The idea for the creation of the Africa Logistics Network (ALN) originated from the conviction that the 21st century belongs to Africa and the founders wanted ALN to be the key freight forwarder network of the new century for the continent. Founded in 2015 by Alessandro Saponaro, ALN is meant to transform the African continent into a network open to worldwide members. From 2019, ALN is led by Saponaro’s son Marcello Saponaro, who is also the CEO of Logimar, a very important founder Member of ALN. Marcello Saponaro, chairman of ALN, speaks to Logistics Update Africa about the future of ALN and the importance of the African continent in global trade and commerce.

It’s been six years since the founding of Africa Logistics Network (ALN) and in 2019 you took charge of ALN from your father, can you identify the most significant developments in the life of ALN?
I founded ALN with my father as ALN started as a “brand” of Logimar, the freight forwarding company, of which I am the CEO since 2010. Nothing has substantially changed as the main features were already agreed right at the time of founding. And last but not least, my father is still involved in ALN management.

How did the pandemic affect the businesses of ALN members and what did ALN do to support its members through the last 21 months?
It’s been a tough time for everybody and for every freight forwarder in the world. We are in Italy, in Bergamo, probably one of the most affected cities in the world by Covid. We organized two virtual meeting, one in 2020 and the second one in October this year. They were completely free of charges for our members. One day of conference with guests and with the Awards ceremony by Vimeo and one week of one-to-one meetings. Those virtual meetings were our gift to our members. I think no other network organized something like this for free.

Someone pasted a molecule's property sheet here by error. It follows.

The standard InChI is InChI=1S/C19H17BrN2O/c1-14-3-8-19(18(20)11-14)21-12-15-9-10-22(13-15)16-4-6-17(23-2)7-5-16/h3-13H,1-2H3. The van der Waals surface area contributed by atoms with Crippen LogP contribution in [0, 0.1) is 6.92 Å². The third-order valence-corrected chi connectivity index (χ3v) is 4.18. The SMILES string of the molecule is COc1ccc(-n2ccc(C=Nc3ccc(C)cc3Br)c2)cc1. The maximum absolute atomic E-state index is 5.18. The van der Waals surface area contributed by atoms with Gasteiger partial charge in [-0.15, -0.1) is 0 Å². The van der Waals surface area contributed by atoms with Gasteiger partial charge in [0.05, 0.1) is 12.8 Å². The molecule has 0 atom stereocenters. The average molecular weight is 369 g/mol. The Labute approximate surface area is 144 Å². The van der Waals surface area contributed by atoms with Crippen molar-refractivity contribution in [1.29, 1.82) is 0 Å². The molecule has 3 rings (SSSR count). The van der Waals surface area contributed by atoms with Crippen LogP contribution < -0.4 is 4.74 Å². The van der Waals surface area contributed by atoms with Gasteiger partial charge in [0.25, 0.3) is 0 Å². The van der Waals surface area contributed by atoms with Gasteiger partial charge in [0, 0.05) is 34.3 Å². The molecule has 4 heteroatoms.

I don’t see any chance for other continents to continue the same growth they had in the past decades. Now it’s time for Africa with a more efficient internal market and also a more qualified and fair trade with Europe, Americas and Asia.

Marcello Saponaro, chairman of ALN

Collaboration is clearly the foundation for networks like ALN; how are you keeping ALN connected for businesses with similar networks and organisations in other countries and regions?
Collaboration is daily with other networks. For example, few days ago I founded Freight Recovery & Arbitration Chamber (FR&AC) along with an Italian law firm. I am trying to involve all the important networks as partners in FR&AC and their CEOs as arbitrators. You can find more information about it at https://www.

Do you have any focus areas or markets that you help your customers to develop and increase their reach each year? Let us say, business with China or with Europe?
Africa, obviously. No other network in the world can claim to have reliable members covering almost the entire continent.

Can you briefly explain the criteria for admitting members into ALN? How much do they need to pay for the membership and how long do they remain as members once joined?
Criteria are based on quality of the aspiring members, reliability and professionalism. We check carefully any new member on the web, in the debts recovery data base, writing to three of their agents in other continents and often asking our current members to find information about them. With regard to membership fee, coverage and protection plan, I prefer to invite our readers to visit ALN website at www.

How many members do you have as of now and do you have all countries of the African continent represented in ALN?
ALN members are 240 covering 140 Countries all over the world but the most important ones, are the 80 African members because they are the reason of our network, to be able to reach any place in Africa.

Why should one consider joining ALN and not any other similar organisation?
Because this is the only network for small and medium companies to survive and to grow. Our business is always more containerized, standardized, digitalized. No way for the small and medium companies to be competitive in the easy jobs. We have to be the best in the more skilled business –in Africa, in project cargo. These two are very big niches.

How strongly do you believe in the fact that Africa is rising?
I don’t see any chance for other continents to continue the same growth they had in the past decades. Now it’s time for Africa with a more efficient internal market and also a more qualified and fair trade with Europe, Americas and Asia.

What was the biggest learning for you and for ALN from the global pandemic?
United we stand, divided we fall, that’s the most important learning from the pandemic. And this is the reason the governments of the world should do much more for vaccinations in Africa.

How can forwarders interested to join ALN contact you?
Writing to me directly to my email

This interview was originally published in Logistics Update Africa' November - December 2021 issue.

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